Friday, July 15, 2016


I write a lot of fighting into my books.  I don't know if it is a result of being the only female in a house full of all males or if I just have a not-so-deeply buried thirst for blood, guts and a solid right hook.

Regardless, IAN QUICKSILVER is the last prince of Bankhir and with that comes some serious responsibility.  After all, The Warriors of Bankhir are the fighters for the galaxy.  You need a war won?  The warriors will be there to help you fight it.  It's their job.  However, when I very first started putting together what makes the Warriors of Bankhir so special, I realized pretty darn quick that I probably needed to know how to fight.  If I was going to write about professional fighters, I must know how that works, why it works and so on.

I very naively signed up for a mixed martial arts class.  What better place to learn hand to hand combat and weapons in a place that teaches a wide smattering of techniques?  The first two months were a scream.  Super easy.  I didn't know what the big deal was in movies and books when the main character thinks it's so darn hard to learn. Then I learned a very important lesson: I broke my ankle.
There is great value in giving a warrior a weakness. It humanizes them, makes them more real and relatable.  Weaknesses are juicy details and stumbling blocks.  But most of all, as an author, I realized the power of pain.


Pain taught me that going up against a six foot one male twice my size has consequences.  It also taught me that it is wise to listen to gut feelings and internal warnings.  Mine was screaming off the hook that day and I very unwisely told it to go take a hike.  I also learned the difference in pain levels between a sprain and a break and the number of weeks/months it takes to recover.

Pain also made me stupid.

Mostly because I got right back on the mats at the dojo the second the doc cleared me to get off the crutches.  I also lost brain cells every day I kept training on an ankle that never healed in the first place.  But I was learning so much!  I didn't want to quit.

So maybe stupidity turned into determination somewhere along the way.

I learned how to ignore the pain and keep training.  There did come a point (a year after the fact) that I had had enough of the pain.  That's when an x-ray confirmed that, yes, I was in actuality just plain stupid and not determined after all.  Thats when I learned something new about being a warrior.

Surgery is not just something you go into smiling and come out of like a charm.

It knocked me off my feet for another six weeks and by golly it hurt!  But the research!  HOLY MOLY!!  Did you know that a bone fragment looks a whole lot like hard swiss cheese and the inside of your body is a lot like meat spaghetti sauce?!?!  I had my surgeon take pictures and boy was I glad he pulled through for me!  Healing skin has the consistency of a rubber balloon and stitches, deep into your skin, feels completely alien.  I also learned that you should never put a ziplock bag of ice on an elevated limb and then go to sleep.  That darn thing slipped off in the middle of the night and burst right into my crotch.  Ice water in the private parts is not a pleasant wake up call.  Trust me.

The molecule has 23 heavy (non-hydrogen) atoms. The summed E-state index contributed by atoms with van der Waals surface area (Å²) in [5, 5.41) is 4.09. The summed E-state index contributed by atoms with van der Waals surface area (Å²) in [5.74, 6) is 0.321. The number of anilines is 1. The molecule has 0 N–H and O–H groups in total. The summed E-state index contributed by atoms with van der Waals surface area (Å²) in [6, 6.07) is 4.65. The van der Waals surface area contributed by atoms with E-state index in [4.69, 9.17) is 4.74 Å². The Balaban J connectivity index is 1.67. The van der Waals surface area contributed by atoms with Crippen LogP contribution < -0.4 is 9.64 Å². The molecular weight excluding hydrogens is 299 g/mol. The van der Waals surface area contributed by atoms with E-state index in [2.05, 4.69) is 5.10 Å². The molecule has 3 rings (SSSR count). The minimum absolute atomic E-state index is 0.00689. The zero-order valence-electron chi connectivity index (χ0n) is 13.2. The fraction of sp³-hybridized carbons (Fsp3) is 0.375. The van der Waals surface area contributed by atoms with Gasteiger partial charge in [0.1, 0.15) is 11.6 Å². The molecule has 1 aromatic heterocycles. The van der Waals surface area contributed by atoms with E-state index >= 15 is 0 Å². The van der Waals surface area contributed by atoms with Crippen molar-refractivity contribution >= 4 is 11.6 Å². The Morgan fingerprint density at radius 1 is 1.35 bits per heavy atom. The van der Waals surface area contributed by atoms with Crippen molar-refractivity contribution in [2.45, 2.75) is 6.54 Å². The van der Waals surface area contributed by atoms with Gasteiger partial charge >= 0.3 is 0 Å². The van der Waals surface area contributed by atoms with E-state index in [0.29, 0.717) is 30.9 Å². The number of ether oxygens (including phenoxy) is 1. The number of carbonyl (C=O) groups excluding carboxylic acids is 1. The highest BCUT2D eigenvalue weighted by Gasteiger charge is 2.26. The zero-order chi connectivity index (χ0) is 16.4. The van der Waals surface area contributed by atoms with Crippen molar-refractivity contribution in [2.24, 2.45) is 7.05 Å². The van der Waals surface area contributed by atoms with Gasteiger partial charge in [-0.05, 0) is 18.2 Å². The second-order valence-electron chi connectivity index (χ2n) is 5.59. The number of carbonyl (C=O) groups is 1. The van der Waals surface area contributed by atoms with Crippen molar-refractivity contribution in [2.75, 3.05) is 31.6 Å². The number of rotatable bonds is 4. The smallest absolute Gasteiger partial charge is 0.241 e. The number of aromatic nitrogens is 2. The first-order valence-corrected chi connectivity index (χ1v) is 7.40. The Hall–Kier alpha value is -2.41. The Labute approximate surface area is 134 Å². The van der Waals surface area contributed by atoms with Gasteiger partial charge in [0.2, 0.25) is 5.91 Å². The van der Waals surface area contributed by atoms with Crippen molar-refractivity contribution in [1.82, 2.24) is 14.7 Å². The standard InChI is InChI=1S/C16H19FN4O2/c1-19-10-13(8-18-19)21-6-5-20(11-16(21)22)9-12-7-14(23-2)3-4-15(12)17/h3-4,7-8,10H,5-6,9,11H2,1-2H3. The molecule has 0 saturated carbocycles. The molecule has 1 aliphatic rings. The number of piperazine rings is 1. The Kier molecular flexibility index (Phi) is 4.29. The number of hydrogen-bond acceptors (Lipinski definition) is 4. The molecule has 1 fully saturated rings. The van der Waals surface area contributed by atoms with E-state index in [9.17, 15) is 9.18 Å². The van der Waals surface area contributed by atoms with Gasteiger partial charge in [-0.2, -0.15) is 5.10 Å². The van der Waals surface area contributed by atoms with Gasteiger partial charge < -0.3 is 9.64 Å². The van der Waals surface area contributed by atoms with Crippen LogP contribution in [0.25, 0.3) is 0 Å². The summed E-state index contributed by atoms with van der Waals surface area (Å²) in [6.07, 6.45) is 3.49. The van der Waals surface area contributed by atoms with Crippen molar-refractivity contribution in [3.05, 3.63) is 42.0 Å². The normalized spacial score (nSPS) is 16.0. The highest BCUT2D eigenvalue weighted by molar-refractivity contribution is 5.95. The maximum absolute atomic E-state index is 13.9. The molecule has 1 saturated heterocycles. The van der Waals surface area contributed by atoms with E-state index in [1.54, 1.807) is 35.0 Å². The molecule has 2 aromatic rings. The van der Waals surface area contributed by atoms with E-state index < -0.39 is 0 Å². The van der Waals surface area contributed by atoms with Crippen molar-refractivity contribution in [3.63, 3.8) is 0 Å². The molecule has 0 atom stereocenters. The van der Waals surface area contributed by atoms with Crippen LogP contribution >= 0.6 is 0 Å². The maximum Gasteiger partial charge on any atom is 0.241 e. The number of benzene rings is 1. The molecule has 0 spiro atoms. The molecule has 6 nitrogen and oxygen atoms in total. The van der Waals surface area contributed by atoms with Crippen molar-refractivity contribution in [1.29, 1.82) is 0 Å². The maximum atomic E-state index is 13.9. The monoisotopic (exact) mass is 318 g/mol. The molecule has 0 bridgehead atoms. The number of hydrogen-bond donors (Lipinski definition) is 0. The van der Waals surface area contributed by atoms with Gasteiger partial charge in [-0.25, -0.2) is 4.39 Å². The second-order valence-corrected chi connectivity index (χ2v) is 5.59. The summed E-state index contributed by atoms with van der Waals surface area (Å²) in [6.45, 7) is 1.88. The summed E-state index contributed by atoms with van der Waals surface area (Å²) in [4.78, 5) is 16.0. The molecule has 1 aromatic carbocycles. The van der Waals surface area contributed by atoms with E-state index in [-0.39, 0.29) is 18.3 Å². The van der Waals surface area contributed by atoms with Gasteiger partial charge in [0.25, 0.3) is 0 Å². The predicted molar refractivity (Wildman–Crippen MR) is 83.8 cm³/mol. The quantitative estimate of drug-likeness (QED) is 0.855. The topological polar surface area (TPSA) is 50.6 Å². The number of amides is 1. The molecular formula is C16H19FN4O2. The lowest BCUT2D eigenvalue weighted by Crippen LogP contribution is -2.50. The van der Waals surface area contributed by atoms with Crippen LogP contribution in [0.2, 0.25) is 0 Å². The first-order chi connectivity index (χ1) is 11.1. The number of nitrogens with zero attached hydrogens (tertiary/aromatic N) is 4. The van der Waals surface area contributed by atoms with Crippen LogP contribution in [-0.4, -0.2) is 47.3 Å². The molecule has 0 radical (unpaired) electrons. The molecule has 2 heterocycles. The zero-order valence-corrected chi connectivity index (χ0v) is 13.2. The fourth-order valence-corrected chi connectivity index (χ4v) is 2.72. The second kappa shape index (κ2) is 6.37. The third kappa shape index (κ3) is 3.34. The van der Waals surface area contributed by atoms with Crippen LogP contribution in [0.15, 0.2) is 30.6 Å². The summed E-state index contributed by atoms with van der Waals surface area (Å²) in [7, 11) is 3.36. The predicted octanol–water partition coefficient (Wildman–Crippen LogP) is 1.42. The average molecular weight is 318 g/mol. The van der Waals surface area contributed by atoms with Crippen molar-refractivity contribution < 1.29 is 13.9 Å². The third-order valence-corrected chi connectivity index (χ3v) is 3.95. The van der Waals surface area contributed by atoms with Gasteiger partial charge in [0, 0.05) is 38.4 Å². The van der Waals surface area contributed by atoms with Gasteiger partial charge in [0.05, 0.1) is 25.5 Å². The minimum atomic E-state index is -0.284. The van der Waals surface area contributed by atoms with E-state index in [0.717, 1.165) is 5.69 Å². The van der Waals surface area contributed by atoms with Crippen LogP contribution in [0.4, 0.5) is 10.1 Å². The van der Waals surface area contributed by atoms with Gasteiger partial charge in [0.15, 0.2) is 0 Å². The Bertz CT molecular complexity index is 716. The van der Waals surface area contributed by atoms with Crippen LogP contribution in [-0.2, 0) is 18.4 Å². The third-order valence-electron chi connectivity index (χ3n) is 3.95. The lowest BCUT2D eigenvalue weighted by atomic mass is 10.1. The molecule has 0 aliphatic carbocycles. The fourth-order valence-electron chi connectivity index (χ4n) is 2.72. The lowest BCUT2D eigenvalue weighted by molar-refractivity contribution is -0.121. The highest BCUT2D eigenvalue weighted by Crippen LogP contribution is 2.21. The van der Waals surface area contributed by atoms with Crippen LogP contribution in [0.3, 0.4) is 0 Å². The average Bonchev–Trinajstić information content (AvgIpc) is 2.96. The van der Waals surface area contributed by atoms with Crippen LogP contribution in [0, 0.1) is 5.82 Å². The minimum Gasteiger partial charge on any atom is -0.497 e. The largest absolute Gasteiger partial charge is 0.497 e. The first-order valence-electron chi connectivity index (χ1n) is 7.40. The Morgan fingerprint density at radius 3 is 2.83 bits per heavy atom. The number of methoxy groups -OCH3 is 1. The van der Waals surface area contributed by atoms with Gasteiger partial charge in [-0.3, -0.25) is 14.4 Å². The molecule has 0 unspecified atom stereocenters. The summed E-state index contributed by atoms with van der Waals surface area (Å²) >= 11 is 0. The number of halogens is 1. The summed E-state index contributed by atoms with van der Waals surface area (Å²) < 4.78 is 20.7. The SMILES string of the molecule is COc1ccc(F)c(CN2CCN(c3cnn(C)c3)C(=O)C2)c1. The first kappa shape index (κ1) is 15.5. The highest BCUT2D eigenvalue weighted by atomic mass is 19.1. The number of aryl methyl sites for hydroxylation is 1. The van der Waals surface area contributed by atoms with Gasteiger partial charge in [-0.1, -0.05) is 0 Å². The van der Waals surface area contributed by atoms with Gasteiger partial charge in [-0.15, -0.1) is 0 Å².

After surgery, I learned that I am very impatient.

I got out on the mats in a metal boot and kept going.  I sucked it up and kept fighting.  But I learned more than just pain from Martial Arts.  Research is a multifaceted beast.  I found friends just as crazy as I was. They hit harder when they've had a bad day.  Their personal lives began showing in their gloves and through their kicks.  They got a little harder, faster and stung a little longer than on other better days.  There were no tears.  No.  These new friends got it all out through their punches.
I don't mind being a punching bag for their bad day.  This is why...

Something changes between two people when they have trained together.  Blood, sweat and bruises have turned out to be an unbreakable compound for cementing relationships in a way I hadn't experienced previously.  I've heard about the "brotherhood" when men fight together, but it wasn't until I experienced it (on a very small scale) that I realized how intense that bond is.  Trust me when I say, there is a reason we keep coming back and it's not because we love being a lab rat for choke holds and shoulder dislocating arm-bars.

My Warriors began to change on the page and it was because my research began to change me in real life.

I test for red belt soon.  This means I am not far off from full black belt and I am counting down the months and days. Some days I wonder what on Earth I was thinking, putting my mind and body through such torture.  The answer is simple:
There isn't much I wouldn't do in the name of research.

Now if I could just write a book about chocolate...

OTHER AWESOME THINGS I LEARNED FROM EXTENSIVE RESEARCH:  A blunt weapon struck into the body at the right speed will STILL cut.  Breaking pine boards hurt really bad if you do it wrong.  There are some grappling positions that are so awkward, it's good to have a partner who can laugh off putting their arms between your legs (among other things).  Otherwise it just feels like you're cheating on your significant other.

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